Had to deliver grandma Patricia (my mom) back to Crested Butte, so Louie and I loaded up our skis and the Nytro and headed over to the other side of the Elk Mountains. I’ve backcountry skied around Crested Butte quite a bit over the years, more back when it was less developed and it was even tough to find ski partners. We’re talking 1970s. Now things are amped — if only the weather would cooperate (warmth and clouds continue). Even so, we made a quick hit on Red Lady this morning, perhaps something tomorrow.
|On the drive, it’s obvious we’re in full melt season. Bear Creek waterfall on HWY 133 is just a drip most months, now it charges down like a hundred fire hoses.
|Pit stop in Paonia, traditional Colorado independent junk food. Louie skulks out with a malt and BLT. Sorry Gran (she’s a health food consumer), boys will be boys.
|We had big plans for our first tour, but a warm night dictated something quick so we skied Mount Emmons, Crested Butte’s signature mountain that’s better known as Red Lady.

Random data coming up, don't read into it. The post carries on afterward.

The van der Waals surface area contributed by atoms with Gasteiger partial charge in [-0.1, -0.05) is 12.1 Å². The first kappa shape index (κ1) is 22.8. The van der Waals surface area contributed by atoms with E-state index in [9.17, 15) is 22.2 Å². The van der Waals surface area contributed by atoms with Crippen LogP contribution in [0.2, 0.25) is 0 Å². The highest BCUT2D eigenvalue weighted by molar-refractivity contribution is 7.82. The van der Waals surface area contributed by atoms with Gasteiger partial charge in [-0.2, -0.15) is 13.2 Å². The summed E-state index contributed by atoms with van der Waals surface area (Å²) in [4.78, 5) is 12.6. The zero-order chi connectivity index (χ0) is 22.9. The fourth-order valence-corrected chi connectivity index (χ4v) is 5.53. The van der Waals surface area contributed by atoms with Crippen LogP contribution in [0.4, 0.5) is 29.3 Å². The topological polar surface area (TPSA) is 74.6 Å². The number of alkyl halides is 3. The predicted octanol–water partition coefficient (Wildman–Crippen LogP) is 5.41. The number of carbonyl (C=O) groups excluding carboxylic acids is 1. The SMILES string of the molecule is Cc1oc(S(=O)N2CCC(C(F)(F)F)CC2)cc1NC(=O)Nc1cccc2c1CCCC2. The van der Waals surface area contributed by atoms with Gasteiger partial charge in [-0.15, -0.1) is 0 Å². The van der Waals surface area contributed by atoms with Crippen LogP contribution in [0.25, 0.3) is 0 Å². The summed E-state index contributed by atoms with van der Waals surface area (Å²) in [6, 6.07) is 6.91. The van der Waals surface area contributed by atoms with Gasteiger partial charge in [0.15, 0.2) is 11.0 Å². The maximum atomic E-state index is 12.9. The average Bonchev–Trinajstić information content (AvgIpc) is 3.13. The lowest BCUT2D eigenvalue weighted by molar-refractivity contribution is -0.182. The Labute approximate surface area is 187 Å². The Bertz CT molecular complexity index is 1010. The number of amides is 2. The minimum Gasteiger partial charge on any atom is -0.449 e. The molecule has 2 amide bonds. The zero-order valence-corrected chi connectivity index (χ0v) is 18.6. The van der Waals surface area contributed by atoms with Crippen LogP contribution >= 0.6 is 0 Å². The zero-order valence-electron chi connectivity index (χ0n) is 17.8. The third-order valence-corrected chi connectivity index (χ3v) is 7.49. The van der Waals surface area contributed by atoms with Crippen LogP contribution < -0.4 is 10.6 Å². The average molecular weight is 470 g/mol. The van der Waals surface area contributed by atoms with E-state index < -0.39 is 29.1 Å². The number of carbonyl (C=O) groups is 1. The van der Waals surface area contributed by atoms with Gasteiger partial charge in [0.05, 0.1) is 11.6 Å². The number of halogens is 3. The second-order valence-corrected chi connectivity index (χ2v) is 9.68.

Emmons is said to be made of molybdenum ore, and the miners want it. So that’s the issue of the day around here. Pesky problem is that many of those cool Crested Butte mountain bikes couldn’t be made without moly, so there is some soul searching going on. Bottom line, can you make a decent bicycle out of plywood? (In all seriousness, they can probably get plenty of moly elsewhere, so let’s hope CB isn’t industrialized…)
|Climbing this morning.
|Dropping in. Camera looking towards Crested Butte.
|The graduate. By now, he’s worked off the visit to Peppers. Not to worry, we’ll recharge on the trip back home.
|Skiing down to the road was still reality, though marginal.
|Another view of skiing Red Lady bowl. You can see the Crested Butte flood plain down below, filled with water from what could become a record melt off.
Being here in CB reminds me of something excellent about Colorado. It’s amazing how many “mountain towns” we’ve got packed into our Western Slope region. Each place has its own menu of incredible Rocky Mountain ski alpinism, along with a unique social and recreation “feel.” Silverton, Ouray, Aspen, Carbondale, Ridgway, Telluride, Estes, Lake City, Crestone, Leadville, Crested Butte. The list goes on. One thing cool about backcountry skiing the state is visiting such places.
WildSnow.com publisher emeritus and founder Lou (Louis Dawson) has a 50+ years career in climbing, backcountry skiing and ski mountaineering. He was the first person in history to ski down all 54 Colorado 14,000-foot peaks, has authored numerous books about about backcountry skiing, and has skied from the summit of Denali in Alaska, North America’s highest mountain.